Second Life creator Linden Labs on Monday released the source code for its virtual world client under the GNU General Public License (GPL), a move the much-buzzed-about company hopes will entice a flood of developers to help improve its access client.
Second Life is an online virtual world populated by avatars, where "residents" can socialize, network, play and build copyrighted creations like new fashions, artwork and software applications. Akin to realms like World of Warcraft (a MMORPG, or "massively multiplayer online role-playing game," in gamer jargon), Second Life is distinguished by its focus on community-building, not gaming. The realm has a heavily hyped economy with a conversion rate against U.S. dollars and a customer base of 2.4 million registered "residents." (Translating that number to live users is a controversial, dark art. Linden Labs claims 544,000 resident accounts have recorded log-ins within the past month, and outside estimates put daily usage figures somewhere in the five-digit range.)
Linden Labs cast its open-source move as unavoidable for software creators. "We welcome the inevitable with open arms," the San Francisco-based company wrote in its corporate blog.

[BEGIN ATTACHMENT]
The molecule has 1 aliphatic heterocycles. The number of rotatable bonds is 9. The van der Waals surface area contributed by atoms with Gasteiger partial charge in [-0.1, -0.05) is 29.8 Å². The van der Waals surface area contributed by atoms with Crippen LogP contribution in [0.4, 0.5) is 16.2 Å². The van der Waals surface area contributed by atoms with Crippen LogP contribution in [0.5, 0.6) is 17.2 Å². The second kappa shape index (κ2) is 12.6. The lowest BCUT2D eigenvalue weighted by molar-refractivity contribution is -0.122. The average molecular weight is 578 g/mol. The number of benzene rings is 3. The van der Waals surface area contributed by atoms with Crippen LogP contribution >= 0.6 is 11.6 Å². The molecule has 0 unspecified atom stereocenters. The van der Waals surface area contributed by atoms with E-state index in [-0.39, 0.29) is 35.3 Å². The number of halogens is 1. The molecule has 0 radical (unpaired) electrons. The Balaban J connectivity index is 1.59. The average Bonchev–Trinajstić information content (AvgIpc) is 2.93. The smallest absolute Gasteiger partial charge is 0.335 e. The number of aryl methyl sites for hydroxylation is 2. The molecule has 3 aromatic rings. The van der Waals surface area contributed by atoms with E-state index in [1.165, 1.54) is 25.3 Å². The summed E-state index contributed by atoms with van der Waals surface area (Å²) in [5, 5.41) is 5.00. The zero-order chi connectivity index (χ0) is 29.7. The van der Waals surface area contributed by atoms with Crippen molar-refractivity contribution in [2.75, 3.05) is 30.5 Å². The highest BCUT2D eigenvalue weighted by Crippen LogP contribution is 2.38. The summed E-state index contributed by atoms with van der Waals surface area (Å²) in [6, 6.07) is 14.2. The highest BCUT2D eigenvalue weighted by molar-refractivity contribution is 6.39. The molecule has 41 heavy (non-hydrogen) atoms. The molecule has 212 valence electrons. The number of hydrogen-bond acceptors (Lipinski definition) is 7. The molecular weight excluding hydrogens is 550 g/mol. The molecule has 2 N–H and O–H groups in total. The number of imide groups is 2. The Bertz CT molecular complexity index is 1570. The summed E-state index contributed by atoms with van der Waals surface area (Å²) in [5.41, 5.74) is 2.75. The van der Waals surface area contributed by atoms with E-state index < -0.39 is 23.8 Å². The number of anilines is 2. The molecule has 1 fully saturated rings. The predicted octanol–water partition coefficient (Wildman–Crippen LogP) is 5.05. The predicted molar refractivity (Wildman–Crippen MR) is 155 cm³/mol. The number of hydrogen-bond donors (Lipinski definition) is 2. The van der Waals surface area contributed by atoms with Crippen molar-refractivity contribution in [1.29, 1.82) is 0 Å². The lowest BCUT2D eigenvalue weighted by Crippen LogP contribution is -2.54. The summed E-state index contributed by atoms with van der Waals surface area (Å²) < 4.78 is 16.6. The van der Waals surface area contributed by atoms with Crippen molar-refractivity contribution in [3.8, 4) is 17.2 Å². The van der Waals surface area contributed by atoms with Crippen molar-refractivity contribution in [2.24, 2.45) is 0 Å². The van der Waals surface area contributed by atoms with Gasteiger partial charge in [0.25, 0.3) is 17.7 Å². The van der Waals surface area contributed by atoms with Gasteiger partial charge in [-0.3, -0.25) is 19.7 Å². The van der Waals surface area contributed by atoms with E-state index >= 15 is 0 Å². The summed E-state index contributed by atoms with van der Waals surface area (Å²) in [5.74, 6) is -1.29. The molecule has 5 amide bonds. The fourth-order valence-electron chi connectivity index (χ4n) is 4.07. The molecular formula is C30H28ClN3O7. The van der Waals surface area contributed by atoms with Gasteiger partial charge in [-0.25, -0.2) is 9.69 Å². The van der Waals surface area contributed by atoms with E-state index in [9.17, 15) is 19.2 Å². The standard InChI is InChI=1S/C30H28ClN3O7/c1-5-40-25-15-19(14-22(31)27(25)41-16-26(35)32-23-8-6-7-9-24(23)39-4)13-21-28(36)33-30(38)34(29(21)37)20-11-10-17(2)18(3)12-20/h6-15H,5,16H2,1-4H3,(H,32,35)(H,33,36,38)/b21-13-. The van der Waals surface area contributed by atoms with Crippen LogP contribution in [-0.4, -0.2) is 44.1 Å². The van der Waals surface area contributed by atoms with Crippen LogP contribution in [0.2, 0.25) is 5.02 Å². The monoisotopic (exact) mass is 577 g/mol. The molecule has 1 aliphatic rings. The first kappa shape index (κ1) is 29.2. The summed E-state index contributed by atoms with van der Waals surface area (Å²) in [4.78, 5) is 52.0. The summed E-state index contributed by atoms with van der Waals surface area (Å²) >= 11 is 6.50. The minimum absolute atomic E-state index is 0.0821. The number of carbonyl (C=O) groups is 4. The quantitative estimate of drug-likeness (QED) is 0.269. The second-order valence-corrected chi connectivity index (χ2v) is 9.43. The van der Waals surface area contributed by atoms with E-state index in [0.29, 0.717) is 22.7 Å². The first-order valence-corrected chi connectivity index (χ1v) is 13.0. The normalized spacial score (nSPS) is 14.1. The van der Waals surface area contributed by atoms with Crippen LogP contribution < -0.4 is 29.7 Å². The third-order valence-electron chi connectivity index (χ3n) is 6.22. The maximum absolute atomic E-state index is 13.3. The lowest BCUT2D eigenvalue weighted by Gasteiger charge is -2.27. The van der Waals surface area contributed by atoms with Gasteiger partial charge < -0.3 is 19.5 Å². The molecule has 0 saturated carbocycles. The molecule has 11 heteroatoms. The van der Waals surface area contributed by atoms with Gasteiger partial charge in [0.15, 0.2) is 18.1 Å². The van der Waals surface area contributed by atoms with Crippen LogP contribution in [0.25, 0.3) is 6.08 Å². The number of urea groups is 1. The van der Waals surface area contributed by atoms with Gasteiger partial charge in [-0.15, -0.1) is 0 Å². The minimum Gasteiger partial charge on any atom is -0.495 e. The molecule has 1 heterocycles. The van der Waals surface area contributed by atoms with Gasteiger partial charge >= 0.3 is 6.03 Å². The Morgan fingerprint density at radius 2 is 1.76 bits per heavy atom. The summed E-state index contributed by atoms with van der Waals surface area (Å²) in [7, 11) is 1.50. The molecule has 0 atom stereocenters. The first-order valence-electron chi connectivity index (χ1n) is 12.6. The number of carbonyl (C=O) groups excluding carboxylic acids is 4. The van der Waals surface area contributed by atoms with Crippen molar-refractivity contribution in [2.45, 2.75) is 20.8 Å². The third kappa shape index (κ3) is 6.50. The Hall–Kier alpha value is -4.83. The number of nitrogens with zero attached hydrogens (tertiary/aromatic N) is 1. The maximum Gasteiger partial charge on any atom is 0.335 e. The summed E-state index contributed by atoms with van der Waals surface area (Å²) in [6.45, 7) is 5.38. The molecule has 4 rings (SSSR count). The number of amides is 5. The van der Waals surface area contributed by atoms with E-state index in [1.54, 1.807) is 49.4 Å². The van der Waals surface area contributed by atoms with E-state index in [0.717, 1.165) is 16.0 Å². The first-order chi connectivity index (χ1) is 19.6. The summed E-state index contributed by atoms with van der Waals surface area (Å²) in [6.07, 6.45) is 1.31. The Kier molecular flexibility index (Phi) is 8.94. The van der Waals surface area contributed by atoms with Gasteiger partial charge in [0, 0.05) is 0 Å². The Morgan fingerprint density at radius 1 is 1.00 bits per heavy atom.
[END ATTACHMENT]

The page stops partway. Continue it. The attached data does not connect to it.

Linden Labs is adopting a dual license for its Second Life Viewer, using the GPL to promote free modification and redistribution rights and a second, commercial license to cover those who wish to incorporate the Viewer code into proprietary products. The open-source licensing clears the way for ISVs and other outside developers to create new offerings around the Second Life access client.
It also opens up the pool of programmers that Linden Labs can tap, potentially alleviating the strain on the small company's development team. Second Life's executives have hinted for months that an open-source move was imminent. An independent open-source project had already begun work on extending the Second Life "metaverse."
Second Life's open-source move covers only the client that players use to access the virtual world. The company is retaining a proprietary hold on the core of its system, with the world-running infrastructure housed in its own data centers. Though Linden Labs conceded that client source-code availability may make it easier for hackers to infringe on copyrights on creative works created within Second Life, the company maintains that the benefits of the open-sourcing outweigh its risks.
Linden Labs casts Second Life as a platform, emphasizing the world's suitability for creative, profitable development work -- although how much real-world money is being made in the online realm remains in question. Still, some tech companies are rushing into the breach.